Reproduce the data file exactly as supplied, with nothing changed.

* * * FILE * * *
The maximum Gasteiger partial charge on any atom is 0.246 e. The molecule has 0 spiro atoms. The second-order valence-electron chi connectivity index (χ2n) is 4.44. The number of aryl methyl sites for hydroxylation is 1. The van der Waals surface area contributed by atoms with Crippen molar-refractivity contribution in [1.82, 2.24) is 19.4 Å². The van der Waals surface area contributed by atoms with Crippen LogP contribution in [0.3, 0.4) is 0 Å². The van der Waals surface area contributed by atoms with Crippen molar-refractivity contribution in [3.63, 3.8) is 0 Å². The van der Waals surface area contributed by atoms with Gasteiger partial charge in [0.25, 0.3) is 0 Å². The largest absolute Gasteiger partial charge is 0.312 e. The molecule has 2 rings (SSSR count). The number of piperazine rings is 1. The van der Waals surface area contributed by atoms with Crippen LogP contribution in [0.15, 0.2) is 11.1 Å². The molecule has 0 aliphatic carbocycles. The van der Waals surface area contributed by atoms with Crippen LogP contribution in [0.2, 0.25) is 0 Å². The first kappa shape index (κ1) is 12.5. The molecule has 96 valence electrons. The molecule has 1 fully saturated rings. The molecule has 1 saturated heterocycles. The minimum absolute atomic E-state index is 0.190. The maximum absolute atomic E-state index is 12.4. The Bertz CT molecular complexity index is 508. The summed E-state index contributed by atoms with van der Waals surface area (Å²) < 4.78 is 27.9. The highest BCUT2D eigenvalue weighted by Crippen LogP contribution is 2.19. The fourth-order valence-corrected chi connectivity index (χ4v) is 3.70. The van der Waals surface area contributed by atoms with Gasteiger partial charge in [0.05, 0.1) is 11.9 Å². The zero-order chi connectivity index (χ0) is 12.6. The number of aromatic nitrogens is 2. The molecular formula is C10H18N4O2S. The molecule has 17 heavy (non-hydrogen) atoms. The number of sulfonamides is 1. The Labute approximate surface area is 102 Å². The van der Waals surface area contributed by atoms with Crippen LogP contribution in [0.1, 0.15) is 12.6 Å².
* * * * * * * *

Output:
The maximum Gasteiger partial charge on any atom is 0.246 e. The molecule has 0 spiro atoms. The second-order valence-electron chi connectivity index (χ2n) is 4.44. The number of aryl methyl sites for hydroxylation is 1. The van der Waals surface area contributed by atoms with Crippen molar-refractivity contribution in [1.82, 2.24) is 19.4 Å². The van der Waals surface area contributed by atoms with Crippen LogP contribution in [0.3, 0.4) is 0 Å². The van der Waals surface area contributed by atoms with Crippen molar-refractivity contribution in [3.63, 3.8) is 0 Å². The van der Waals surface area contributed by atoms with Gasteiger partial charge in [0.25, 0.3) is 0 Å². The largest absolute Gasteiger partial charge is 0.312 e. The molecule has 2 rings (SSSR count). The number of piperazine rings is 1. The van der Waals surface area contributed by atoms with Crippen LogP contribution in [0.15, 0.2) is 11.1 Å². The molecule has 0 aliphatic carbocycles. The van der Waals surface area contributed by atoms with Crippen LogP contribution in [0.2, 0.25) is 0 Å². The first kappa shape index (κ1) is 12.5. The molecule has 96 valence electrons. The molecule has 1 fully saturated rings. The molecule has 1 saturated heterocycles. The minimum absolute atomic E-state index is 0.190. The maximum absolute atomic E-state index is 12.4. The Bertz CT molecular complexity index is 508. The summed E-state index contributed by atoms with van der Waals surface area (Å²) < 4.78 is 27.9. The highest BCUT2D eigenvalue weighted by Crippen LogP contribution is 2.19. The fourth-order valence-corrected chi connectivity index (χ4v) is 3.70. The van der Waals surface area contributed by atoms with Gasteiger partial charge in [0.05, 0.1) is 11.9 Å². The zero-order chi connectivity index (χ0) is 12.6. The number of aromatic nitrogens is 2. The molecular formula is C10H18N4O2S. The molecule has 17 heavy (non-hydrogen) atoms. The number of sulfonamides is 1. The Labute approximate surface area is 102 Å². The van der Waals surface area contributed by atoms with Crippen LogP contribution in [0.1, 0.15) is 12.6 Å².